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5 ways to save on the high cost of long-term care

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Save on elder care costs | Comstock/Stockbyte/Getty Images

Save on elder care costs

Caring for an aging parent or parents doesn't come cheap.

According to Caring.com, a Bankrate-affiliated caregiver website, the average nursing home cost is $6,000 to $7,500 per month, and in-home care can range from $12 to $30 per hour, making it cost-prohibitive for many families.

Long-term care insurance can take care of a lot of the bills, but many Americans can't afford that type of insurance or have never given it a second thought.

"People don't realize Medicare is not covering this," says Alex Guerrero, director of operations for American Elder Care Research Organization, a group that helps people find elder care financial assistance. "That lack of a realization as to who is going to pay for this is definitely part of the problem."

Demand for care to rise

The problem is expected to only get worse as baby boomers age. Consider this: According to the U.S. Department of Health and Human Services, someone turning age 65 today has almost a 70% chance of needing some form of help as they age.

While one-third of people who are 65 today may never need long-term care, 20% will need it for more than 5 years.

Caring for your aging loved one doesn't have to put you on the brink of bankruptcy. You won't get a free ride, but there's a host of ways to defray some of the costs.

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Learn the cost for types of care by region | Morsa Images/DigitalVision/Getty Images

Learn the cost for types of care by region

Not all nursing homes, assisted living facilities and in-home care services are created equal, which means the price you pay is going to vary from one facility to the next.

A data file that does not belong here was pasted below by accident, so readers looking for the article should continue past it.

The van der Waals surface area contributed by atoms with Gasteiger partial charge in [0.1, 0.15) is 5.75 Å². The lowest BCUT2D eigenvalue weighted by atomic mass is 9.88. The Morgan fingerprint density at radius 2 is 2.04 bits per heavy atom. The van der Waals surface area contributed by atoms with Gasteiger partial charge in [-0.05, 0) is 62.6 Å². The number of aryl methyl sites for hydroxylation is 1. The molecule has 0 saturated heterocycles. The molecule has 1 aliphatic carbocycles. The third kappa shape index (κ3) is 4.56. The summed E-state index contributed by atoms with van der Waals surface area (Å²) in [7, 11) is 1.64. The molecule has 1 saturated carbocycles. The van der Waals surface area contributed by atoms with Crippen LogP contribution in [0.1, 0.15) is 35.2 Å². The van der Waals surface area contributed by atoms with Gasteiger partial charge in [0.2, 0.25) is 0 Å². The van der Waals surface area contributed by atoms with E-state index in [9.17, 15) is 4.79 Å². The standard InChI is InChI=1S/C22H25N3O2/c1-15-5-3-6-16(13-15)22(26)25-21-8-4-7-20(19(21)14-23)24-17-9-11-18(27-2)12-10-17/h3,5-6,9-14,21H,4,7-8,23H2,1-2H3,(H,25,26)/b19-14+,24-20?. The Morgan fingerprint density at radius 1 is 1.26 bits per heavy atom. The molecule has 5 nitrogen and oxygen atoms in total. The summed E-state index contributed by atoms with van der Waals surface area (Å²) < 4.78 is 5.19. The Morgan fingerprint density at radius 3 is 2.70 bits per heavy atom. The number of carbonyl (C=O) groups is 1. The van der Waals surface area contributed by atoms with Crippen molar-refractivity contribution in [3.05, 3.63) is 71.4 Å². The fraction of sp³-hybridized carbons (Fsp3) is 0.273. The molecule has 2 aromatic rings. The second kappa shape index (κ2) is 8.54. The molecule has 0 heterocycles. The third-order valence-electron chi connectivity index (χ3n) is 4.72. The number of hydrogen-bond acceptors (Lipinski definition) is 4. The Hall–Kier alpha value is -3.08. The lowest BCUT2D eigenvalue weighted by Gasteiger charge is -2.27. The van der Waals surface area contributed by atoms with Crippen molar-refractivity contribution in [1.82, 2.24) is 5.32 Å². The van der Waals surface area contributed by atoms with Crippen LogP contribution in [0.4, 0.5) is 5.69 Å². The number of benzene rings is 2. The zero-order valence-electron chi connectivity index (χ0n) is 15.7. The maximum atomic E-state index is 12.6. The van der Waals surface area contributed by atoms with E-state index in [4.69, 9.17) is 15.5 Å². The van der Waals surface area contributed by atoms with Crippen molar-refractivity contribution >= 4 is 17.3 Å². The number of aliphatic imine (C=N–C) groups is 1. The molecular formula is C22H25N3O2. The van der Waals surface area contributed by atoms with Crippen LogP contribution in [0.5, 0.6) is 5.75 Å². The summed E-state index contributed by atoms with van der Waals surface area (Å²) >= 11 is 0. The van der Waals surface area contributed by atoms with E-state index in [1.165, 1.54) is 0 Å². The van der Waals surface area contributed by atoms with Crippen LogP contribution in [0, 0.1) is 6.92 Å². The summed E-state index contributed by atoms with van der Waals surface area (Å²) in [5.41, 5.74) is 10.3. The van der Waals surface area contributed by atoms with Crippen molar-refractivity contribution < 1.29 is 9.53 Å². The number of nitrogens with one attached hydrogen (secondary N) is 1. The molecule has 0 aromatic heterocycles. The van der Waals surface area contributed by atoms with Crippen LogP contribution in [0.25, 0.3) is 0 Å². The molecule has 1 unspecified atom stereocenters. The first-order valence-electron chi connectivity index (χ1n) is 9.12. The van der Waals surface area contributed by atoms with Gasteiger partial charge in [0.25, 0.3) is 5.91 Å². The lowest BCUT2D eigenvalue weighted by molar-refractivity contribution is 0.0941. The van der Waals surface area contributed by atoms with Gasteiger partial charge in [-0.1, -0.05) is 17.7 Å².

According to Caring.com, the typical in-home care aide gets $10 to $40 per hour while the range for an assisted living facility is $1,200 to $8,000 per month. The price differences don't stop with the type of service. The differences are regional.

"A private nursing home in Georgia is going to cost $69,000 a year, in New Jersey and Delaware over $110,000, and in Connecticut $155,000," says Tom Hebrank, a CFP professional with Advanced Planning Solutions, a company that offers long-term-care planning.

You can't predict when your parent or parents will become ill and need long-term care, but knowing how much each option costs based on your region will go a long way toward making the right financial decision.


Early interventions can save money © Image Point Fr/Shutterstock.com

Early interventions can save money

Prevention can go a long way in saving money; that's where monitoring and technology come in. Keeping tabs on your parents' state of mind to stave off a situation is an ideal way to cut down on the cost of care.

"One of the problems is people have to start care because they are cleaning up an emergency," says Catherine Anne Seal, senior partner at Colorado Springs, Colorado-based Kirtland & Seal LLC, estate planning and elder law attorneys. "You've got to monitor so you can avoid a crisis. A crisis always costs money."

If you don't live near your parents, Seal says to keep track of how they are functioning by monitoring their bank accounts.

If bills go unpaid or strange transactions occur, it can be a clue to growing problem. Look for remote monitoring technology to take off in the future, Seal says. Once insurance companies are onboard care will get a whole lot cheaper.

"When the home care agency or daughter can see that Mom got up, took that pill and got her blood pressure reading, it will save a tremendous amount of money," she says.